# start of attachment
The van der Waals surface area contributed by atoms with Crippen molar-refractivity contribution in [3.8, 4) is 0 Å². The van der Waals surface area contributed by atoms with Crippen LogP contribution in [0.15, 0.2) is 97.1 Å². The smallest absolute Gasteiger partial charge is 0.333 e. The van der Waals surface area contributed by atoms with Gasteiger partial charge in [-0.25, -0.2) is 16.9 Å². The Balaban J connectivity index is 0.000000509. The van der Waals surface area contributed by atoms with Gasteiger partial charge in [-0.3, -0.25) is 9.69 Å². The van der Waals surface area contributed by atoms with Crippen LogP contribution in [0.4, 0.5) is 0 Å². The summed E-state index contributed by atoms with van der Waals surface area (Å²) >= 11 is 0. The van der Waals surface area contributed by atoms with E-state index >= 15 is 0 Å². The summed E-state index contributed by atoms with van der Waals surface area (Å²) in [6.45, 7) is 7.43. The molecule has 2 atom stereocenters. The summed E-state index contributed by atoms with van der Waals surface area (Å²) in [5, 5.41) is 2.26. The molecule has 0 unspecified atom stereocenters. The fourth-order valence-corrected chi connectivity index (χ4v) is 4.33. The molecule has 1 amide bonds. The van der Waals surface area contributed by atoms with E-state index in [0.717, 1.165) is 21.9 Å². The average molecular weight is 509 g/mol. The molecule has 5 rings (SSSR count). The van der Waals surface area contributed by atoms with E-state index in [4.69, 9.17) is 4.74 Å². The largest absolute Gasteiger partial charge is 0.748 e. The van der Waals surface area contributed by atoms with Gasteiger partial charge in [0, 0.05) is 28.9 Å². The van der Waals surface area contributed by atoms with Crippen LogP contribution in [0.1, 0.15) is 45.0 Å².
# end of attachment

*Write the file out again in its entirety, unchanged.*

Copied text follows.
The van der Waals surface area contributed by atoms with Crippen molar-refractivity contribution in [3.8, 4) is 0 Å². The van der Waals surface area contributed by atoms with Crippen LogP contribution in [0.15, 0.2) is 97.1 Å². The smallest absolute Gasteiger partial charge is 0.333 e. The van der Waals surface area contributed by atoms with Gasteiger partial charge in [-0.25, -0.2) is 16.9 Å². The Balaban J connectivity index is 0.000000509. The van der Waals surface area contributed by atoms with Gasteiger partial charge in [-0.3, -0.25) is 9.69 Å². The van der Waals surface area contributed by atoms with Crippen LogP contribution in [0.4, 0.5) is 0 Å². The summed E-state index contributed by atoms with van der Waals surface area (Å²) >= 11 is 0. The van der Waals surface area contributed by atoms with E-state index >= 15 is 0 Å². The summed E-state index contributed by atoms with van der Waals surface area (Å²) in [6.45, 7) is 7.43. The molecule has 2 atom stereocenters. The summed E-state index contributed by atoms with van der Waals surface area (Å²) in [5, 5.41) is 2.26. The molecule has 0 unspecified atom stereocenters. The fourth-order valence-corrected chi connectivity index (χ4v) is 4.33. The molecule has 1 amide bonds. The van der Waals surface area contributed by atoms with E-state index in [0.717, 1.165) is 21.9 Å². The average molecular weight is 509 g/mol. The molecule has 5 rings (SSSR count). The van der Waals surface area contributed by atoms with E-state index in [4.69, 9.17) is 4.74 Å². The largest absolute Gasteiger partial charge is 0.748 e. The van der Waals surface area contributed by atoms with Gasteiger partial charge in [0, 0.05) is 28.9 Å². The van der Waals surface area contributed by atoms with Crippen LogP contribution in [0.1, 0.15) is 45.0 Å².